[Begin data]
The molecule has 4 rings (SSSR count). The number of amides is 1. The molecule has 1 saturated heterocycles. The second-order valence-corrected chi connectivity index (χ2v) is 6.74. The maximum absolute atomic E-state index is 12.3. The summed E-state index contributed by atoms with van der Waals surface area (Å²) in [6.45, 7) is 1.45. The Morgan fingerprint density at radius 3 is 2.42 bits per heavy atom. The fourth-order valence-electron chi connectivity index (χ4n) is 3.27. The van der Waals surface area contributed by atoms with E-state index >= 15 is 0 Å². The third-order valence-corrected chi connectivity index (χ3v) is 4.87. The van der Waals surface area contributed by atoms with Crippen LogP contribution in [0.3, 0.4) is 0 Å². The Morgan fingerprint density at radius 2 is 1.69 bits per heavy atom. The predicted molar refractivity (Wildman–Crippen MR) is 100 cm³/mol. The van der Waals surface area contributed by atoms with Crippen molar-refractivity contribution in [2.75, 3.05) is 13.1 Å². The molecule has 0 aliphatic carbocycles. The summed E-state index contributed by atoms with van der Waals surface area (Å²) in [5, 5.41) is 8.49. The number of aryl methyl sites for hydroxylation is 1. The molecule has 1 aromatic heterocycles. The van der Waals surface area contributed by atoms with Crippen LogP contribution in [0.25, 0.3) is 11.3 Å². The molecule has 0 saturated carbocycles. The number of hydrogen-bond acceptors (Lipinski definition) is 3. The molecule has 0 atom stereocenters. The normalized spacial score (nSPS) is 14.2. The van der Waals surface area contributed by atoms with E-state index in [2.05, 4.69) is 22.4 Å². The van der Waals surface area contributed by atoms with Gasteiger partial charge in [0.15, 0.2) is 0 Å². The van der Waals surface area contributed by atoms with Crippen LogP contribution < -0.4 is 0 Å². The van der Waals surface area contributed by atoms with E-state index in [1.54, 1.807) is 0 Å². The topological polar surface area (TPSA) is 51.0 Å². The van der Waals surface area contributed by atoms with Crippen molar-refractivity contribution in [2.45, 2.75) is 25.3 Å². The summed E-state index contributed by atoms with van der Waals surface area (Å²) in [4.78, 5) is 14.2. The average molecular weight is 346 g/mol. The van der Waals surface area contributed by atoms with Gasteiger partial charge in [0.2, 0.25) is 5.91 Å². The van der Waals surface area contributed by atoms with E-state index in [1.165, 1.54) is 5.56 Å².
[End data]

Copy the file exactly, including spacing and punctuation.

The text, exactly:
The molecule has 4 rings (SSSR count). The number of amides is 1. The molecule has 1 saturated heterocycles. The second-order valence-corrected chi connectivity index (χ2v) is 6.74. The maximum absolute atomic E-state index is 12.3. The summed E-state index contributed by atoms with van der Waals surface area (Å²) in [6.45, 7) is 1.45. The Morgan fingerprint density at radius 3 is 2.42 bits per heavy atom. The fourth-order valence-electron chi connectivity index (χ4n) is 3.27. The van der Waals surface area contributed by atoms with E-state index >= 15 is 0 Å². The third-order valence-corrected chi connectivity index (χ3v) is 4.87. The van der Waals surface area contributed by atoms with Crippen LogP contribution in [0.3, 0.4) is 0 Å². The Morgan fingerprint density at radius 2 is 1.69 bits per heavy atom. The predicted molar refractivity (Wildman–Crippen MR) is 100 cm³/mol. The van der Waals surface area contributed by atoms with Crippen molar-refractivity contribution in [2.75, 3.05) is 13.1 Å². The molecule has 0 aliphatic carbocycles. The summed E-state index contributed by atoms with van der Waals surface area (Å²) in [5, 5.41) is 8.49. The number of aryl methyl sites for hydroxylation is 1. The molecule has 1 aromatic heterocycles. The van der Waals surface area contributed by atoms with Crippen LogP contribution in [0.25, 0.3) is 11.3 Å². The molecule has 0 saturated carbocycles. The number of hydrogen-bond acceptors (Lipinski definition) is 3. The molecule has 0 atom stereocenters. The normalized spacial score (nSPS) is 14.2. The van der Waals surface area contributed by atoms with E-state index in [2.05, 4.69) is 22.4 Å². The van der Waals surface area contributed by atoms with Gasteiger partial charge in [0.15, 0.2) is 0 Å². The van der Waals surface area contributed by atoms with Crippen LogP contribution < -0.4 is 0 Å². The van der Waals surface area contributed by atoms with E-state index in [1.54, 1.807) is 0 Å². The topological polar surface area (TPSA) is 51.0 Å². The van der Waals surface area contributed by atoms with Crippen molar-refractivity contribution in [2.45, 2.75) is 25.3 Å². The summed E-state index contributed by atoms with van der Waals surface area (Å²) in [4.78, 5) is 14.2. The average molecular weight is 346 g/mol. The van der Waals surface area contributed by atoms with Gasteiger partial charge in [0.2, 0.25) is 5.91 Å². The van der Waals surface area contributed by atoms with E-state index in [1.165, 1.54) is 5.56 Å².